Digging deep in the 10km Skate up the Grunt.
On top with my club teammate, Andy, in second and my AWCA teammate, Kevin, in third.  Awesome day!
Grabbing the classic sprint B-Final win to help secure the leader bib over up-and-coming ski star, Scott Hill.
Out in front off the start of the big 50km race.
Leading after one lap.
Practicing my chugging skills for the after-party.
Setting the pace up the grunt later on in the race.
The moment I've dreamed of and worked so hard to attain.
All smiles on the podium amongst talented Canadian skiers.
My biggest fan and supporter, my mom.
Thanks to all the photographers at Nationals for the great photos!  It was a memorable season and I'm looking forward to what lies ahead for the next winter of racing.

Wednesday, January 21, 2015

Patience & Faith

When trying to accomplish something great you must possess both patience and faith.  Patience, for greatness is not achieved in a small time frame but is derived from countless hours of practice.  Faith, for you must believe in yourself and your game plan.  By game plan I am referring to your practice methods and your big picture plan to achieve greatness.

Last year I pushed myself to the limit and then pushed it further during the training season.  In my exhausted state, my performances began to suffer and I gradually lost faith in my game plan.  I ran out of patience and yearned for a quick fix.  My confidence was shattered.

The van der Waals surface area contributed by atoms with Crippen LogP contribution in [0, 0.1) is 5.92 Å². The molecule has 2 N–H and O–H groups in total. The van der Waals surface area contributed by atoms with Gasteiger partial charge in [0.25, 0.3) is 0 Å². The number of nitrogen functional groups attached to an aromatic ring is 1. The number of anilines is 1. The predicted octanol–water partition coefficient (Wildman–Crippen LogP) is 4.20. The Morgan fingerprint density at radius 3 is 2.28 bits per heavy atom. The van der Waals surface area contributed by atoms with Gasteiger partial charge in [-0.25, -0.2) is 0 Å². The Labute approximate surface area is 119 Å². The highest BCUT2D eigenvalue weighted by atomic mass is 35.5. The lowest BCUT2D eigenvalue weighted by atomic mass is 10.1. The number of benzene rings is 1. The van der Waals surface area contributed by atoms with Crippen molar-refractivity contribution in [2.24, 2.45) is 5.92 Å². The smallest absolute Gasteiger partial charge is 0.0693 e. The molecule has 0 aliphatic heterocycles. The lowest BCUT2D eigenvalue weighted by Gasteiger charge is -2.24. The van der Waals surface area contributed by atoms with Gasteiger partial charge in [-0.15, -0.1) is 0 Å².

What I have learned from this experience is the importance of patience and faith.  This season I am attempting to utilize patience and faith to help me reach greater performance levels.

How am I doing this?  For me it begins with understanding the big picture plan.  At the beginning of the season I discussed the outlines of a big picture plan with my coach.  We each gave our input on all aspects regarding ski training, such as training hours, technique focuses, intensity focuses, mental health, strength training, performance goals etc.  My coach then worked to develop a big picture plan taking all these aspects into account.  I reviewed the plan, asked questions about anything I didn’t understand and suggested any tweaks I could think of.  A big picture plan like this isn’t set in stone; it is constantly in flux, being modified to accommodate changes in logistics, energy, health, etc.  Ideally however, the method/process and overarching goal of the big picture plan will not change and understanding the method/process of this plan helps me to have faith and confidence in the plan.

Once I have developed my big picture plan and clearly understand the method/process of the plan, then I can make smarter decisions when modifying it because I am better able to keep the priorities of my plan as a focus and the overarching goal in mind.  For me it’s important to maintain good honest communication with my coach regarding my energy levels as I have a tendency to over do it.  My coach can then provide suggestions and remind me to not stray from my plan’s priorities.